Cleveland Indians - Adam Cimber

Cimber had his name called upon 68 times in 2019, and the first 37 of those appearances went rather well (3.06 ERA). However, the final 31 did not (6.29 ERA).

Part of that struggle could most likely be attributed to fatigue. 2020 realistically only gives Cimber enough time to put together the body of work he had in his first 37 appearances, if that. A sample size of that nature bodes well for him and the Indians. 

Detroit Tigers - Miguel Cabrera

The veteran showed in Spring Training that he still has plenty of pop in his bat, even taking Gerrit Cole deep twice in one game. However, even in the DH role, a 162-game grind isn’t ideal.

With extended rest and a shortened season on the horizon, the right-hander could ride a hot start right into another solid year of production.

Kansas City Royals - Jorge Soler

Soler can swing with the best of them, especially when he gets rolling. That became evident during a 60-game stretch from July 24 to the end of the season when he hit .292 and had 21 home runs, as stated by MLB.com's Jeffrey Flanagan. 

Yes, that was in the middle-end of the season after seeing a lot of pitches throughout the season, but should Soler come anywhere near that during the 2020 season, he’ll have an incredible season.

Minnesota Twins - Rich Hill

Many pitchers will benefit from a shortened season, and Rich Hill is most definitely one of them. Hill entering his age-40 season, meaning his arm has been through quite a lot in 15 years of MLB action.

Additionally, the new Twin is coming off surgery that was expected to delay his debut until June. With baseball not starting until the end of July, he won’t just be ready, but he’ll be well-rested in a season in which fewer innings will be asked of him.

The Twins were looking to get value out of Hill by signing the veteran, and the shortened season may make that decision all the more plausible.

AL WEST

Houston Astros - Justin Verlander

Since joining Houston in 2017, Verlander has been an absolute workhorse and innings-eater. Not only that, but he’s been dominant throughout. In 2019, he led all of baseball in innings pitched, and that didn’t include his postseason work.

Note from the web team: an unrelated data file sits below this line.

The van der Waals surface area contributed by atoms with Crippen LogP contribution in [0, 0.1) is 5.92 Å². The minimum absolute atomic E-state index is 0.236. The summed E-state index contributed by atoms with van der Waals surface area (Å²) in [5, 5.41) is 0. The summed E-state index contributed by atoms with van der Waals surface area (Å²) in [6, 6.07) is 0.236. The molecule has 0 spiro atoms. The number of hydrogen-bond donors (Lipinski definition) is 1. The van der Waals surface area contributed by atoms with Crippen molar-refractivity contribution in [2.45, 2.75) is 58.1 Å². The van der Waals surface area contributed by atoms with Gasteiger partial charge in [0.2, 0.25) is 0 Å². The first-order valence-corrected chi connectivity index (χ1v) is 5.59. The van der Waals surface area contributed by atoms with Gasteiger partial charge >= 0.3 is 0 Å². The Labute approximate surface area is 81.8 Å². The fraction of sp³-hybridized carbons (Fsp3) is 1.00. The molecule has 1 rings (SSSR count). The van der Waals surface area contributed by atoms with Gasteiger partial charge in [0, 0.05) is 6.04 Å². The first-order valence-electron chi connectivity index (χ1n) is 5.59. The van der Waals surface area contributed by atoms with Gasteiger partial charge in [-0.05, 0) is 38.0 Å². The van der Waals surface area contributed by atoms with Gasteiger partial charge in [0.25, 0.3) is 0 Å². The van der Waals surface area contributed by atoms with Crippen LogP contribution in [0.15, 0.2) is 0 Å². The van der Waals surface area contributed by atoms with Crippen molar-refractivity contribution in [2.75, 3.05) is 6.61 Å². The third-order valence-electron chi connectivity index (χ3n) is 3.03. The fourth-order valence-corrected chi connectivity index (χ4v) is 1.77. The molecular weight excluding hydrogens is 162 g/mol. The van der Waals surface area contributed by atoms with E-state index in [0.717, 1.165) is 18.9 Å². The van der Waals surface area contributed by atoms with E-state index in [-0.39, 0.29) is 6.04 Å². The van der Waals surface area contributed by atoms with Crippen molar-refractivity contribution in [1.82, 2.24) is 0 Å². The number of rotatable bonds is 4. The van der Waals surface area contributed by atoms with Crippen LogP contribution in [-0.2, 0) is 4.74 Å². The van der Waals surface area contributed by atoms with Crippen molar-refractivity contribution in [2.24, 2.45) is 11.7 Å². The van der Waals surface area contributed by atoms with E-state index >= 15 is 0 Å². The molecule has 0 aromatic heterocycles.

There’s no reason to expect a steep drop-off in 2020, but a 60-game season may make it even easier for him to continue his reign as one of the best pitchers in baseball. Houston will not only expect him to go deep in games in the regular season but to do the same if they make the playoffs. Last season, Verlander shows signs of being human and dealing with fatigue in the World Series, where he had a 5.73 ERA in two games. 

Limiting his starts through 60 games should keep the arm fresh and the velocity sharp for as long as he is needed, limiting the chances of any decline when the games mean the most.

Los Angeles Angels - Shohei Ohtani

Ohtani can throw a top-end fastball and hit balls 400 feet. However, injuries have prevented him from doing both at the same time consistently in the major leagues. New manager Joe Maddon wants to see it be done, and there may be no better time to try it out then during a short season. 

If 162 games were to be played, it may be a lot to ask Ohtani to start a game and then hit the four others. It still may be a lot, but it’s much more realistic for him to contribute on the mound and at the plate in 2020.

Oakland Athletics - Sean Manaea

Manaea has been a talented starter for the Athletics over the past few years when he’s on the field. A no-hitter in 2018 showed just how dominant he could be. However, he has dealt with arm problems in the past and is coming off a season where he didn’t take the field until September.

Though he performed well upon his return (4-0, 1.21 ERA), a 60-game season will make it easier for him to remain healthy and effective.

Texas Rangers - Corey Kluber

A familiar face in a new place you may have forgotten about, Kluber was acquired by Texas in hopes that he will be its ace for the next few seasons. His past body of work shows he’s up for the challenge, but 2019 was a year filled with injuries.

Now, the 2017 Cy Young winner is back to full health, but after appearing in just seven games last year, there could have been some concerns about how his arm would fare over 162 games. That’s no longer a concern, and the Rangers should be able to rely on Kluber in a year where every team has a better chance at the postseason.

Seattle Mariners - Daniel Vogelbach

Vogelbach was an All-Star in 2019, and that was largely due to his performance in the first half of the season. During his first 70 games, Vogelbach hit an average .249 but had 20 homer runs and 48 RBI. Following that, he batted just .162 in the second half and the power numbers decreased as well (nine home runs).